Around a year ago, EFY had done a story on how wireless connectivity and smartphone applications were driving the transition to smarter testing. Connectivity has improved with the availability of low-power and small form factor wireless communication modules that make it easy to integrate new wireless features into devices. Adding on a layer on top of this is the easy availability of access to these devices using everyday gadgets like smartphones, tablets or portable computers.
This trend still continues today through the use of mobile devices and Cloud. Let us take a look at the top three features that are being enabled by it.
While tethering a data-acquisition device to a portable computer is nothing new, the powerful smartphones available today enable a lot more than mere monitoring. A spokesperson from the test and measurement (T&M) industry had told us in a previous interview that Wi-Fi-enabled test instruments could very well become a standard in a few years time.
Why? Communication of various instruments on a common platform via wireless connectivity enables remote operations, monitoring and logging of parameters, which help improve user productivity while testing. Today, there are many instruments available that come with integrated wireless connectivity features and enable collection and export of reports in multiple formats, including comma-separated values and PDFs.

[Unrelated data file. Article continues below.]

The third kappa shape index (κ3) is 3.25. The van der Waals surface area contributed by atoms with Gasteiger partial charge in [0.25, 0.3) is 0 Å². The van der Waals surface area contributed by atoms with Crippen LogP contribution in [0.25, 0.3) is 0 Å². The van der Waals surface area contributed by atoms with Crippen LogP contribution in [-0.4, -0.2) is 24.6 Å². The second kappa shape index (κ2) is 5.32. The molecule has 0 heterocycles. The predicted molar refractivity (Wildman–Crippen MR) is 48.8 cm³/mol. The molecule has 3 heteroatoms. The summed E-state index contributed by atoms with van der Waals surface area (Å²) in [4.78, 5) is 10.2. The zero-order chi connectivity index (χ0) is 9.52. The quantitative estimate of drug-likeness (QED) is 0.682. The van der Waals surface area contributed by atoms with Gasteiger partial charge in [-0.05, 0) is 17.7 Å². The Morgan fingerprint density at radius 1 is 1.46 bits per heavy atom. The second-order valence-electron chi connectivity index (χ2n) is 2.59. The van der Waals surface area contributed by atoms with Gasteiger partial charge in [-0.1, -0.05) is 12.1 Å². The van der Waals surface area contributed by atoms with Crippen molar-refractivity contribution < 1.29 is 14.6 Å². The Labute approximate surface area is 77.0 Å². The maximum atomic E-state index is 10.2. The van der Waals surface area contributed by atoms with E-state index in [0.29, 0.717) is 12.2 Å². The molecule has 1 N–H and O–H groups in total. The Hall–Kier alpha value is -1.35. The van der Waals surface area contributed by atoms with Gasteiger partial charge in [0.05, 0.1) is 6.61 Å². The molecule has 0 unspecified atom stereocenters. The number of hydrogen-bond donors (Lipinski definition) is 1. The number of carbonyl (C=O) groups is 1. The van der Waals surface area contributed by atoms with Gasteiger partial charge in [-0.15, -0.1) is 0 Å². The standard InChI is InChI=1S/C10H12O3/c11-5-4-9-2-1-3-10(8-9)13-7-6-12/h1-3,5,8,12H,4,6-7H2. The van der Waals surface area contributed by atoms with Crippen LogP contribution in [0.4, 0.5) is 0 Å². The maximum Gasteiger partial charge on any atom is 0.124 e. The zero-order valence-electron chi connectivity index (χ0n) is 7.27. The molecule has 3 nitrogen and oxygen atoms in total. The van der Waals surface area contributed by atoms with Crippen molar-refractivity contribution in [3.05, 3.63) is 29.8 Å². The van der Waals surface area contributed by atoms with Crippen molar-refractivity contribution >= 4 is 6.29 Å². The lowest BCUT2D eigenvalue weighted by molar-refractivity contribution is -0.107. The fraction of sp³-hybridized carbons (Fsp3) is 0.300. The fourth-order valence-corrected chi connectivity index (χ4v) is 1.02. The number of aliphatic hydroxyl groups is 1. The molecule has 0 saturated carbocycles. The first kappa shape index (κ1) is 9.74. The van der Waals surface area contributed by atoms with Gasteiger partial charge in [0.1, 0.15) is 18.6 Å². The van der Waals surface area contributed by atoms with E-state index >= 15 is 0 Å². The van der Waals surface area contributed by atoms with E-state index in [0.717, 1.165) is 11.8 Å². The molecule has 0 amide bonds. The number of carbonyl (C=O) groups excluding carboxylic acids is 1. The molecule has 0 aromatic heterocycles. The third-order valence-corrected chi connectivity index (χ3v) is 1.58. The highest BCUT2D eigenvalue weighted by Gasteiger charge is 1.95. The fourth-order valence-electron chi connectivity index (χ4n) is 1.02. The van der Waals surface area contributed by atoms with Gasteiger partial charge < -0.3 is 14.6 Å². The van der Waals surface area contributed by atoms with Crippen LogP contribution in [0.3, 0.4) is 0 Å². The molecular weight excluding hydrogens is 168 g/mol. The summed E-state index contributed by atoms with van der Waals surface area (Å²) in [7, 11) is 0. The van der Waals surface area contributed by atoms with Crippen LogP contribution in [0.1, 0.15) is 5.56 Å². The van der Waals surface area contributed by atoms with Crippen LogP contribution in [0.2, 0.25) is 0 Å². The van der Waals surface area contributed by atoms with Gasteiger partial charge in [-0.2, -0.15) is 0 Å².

Multi-device test monitoring
Wireless connectivity solutions on devices like Fluke’s CNX 3000 allow you to measure from multiple devices. There are also options to add Bluetooth functionality to test equipment by using adaptors such as U1117A from Keysight.
Testo’s smartprobes allow users to connect up to six smartprobes at a time from a distance of 15 metres. Multiple readings available simultaneously allow troubleshooters to see cause and effects of tuning and changes done remotely. This greatly enhances the effectiveness of the engineer attempting to troubleshoot the device under test.
FLIR’s DM93, too, features wireless functionality connecting two sets of devices—FLIR thermal cameras and mobile platforms—all via Bluetooth.
Remote measurement and control
Using smartphone apps for test equipment is a very interesting concept. It essentially means that engineers with a phone in their pockets have the equivalent of, to put it in engineering parlance, a pocket-size human-machine interface.
While Tektronix launched their Oscillo analyser back in 2013, newer apps now support the ability to load waveforms to a specific channel while these are away from an arbitrary waveform generator, or to even remotely connect to an oscilloscope.
In 2016, Testo’s app took things further. It allows engineers to use their mobile devices as a remote control and measurement centre. This allows manually-driven operations to be controlled and viewed from the smartphone, thus making the process easier and reliable.
We have already reached the stage of advanced communications and smartphone-app-enabled monitoring and control. The next step could very well be into automation of even more processes related to testing, so that test engineers can focus on only the intellectual challenges that arise.
Dilin Anand is executive editor at EFY. He is B.Tech in ECE from University of Calicut, and MBA from Christ University, Bengaluru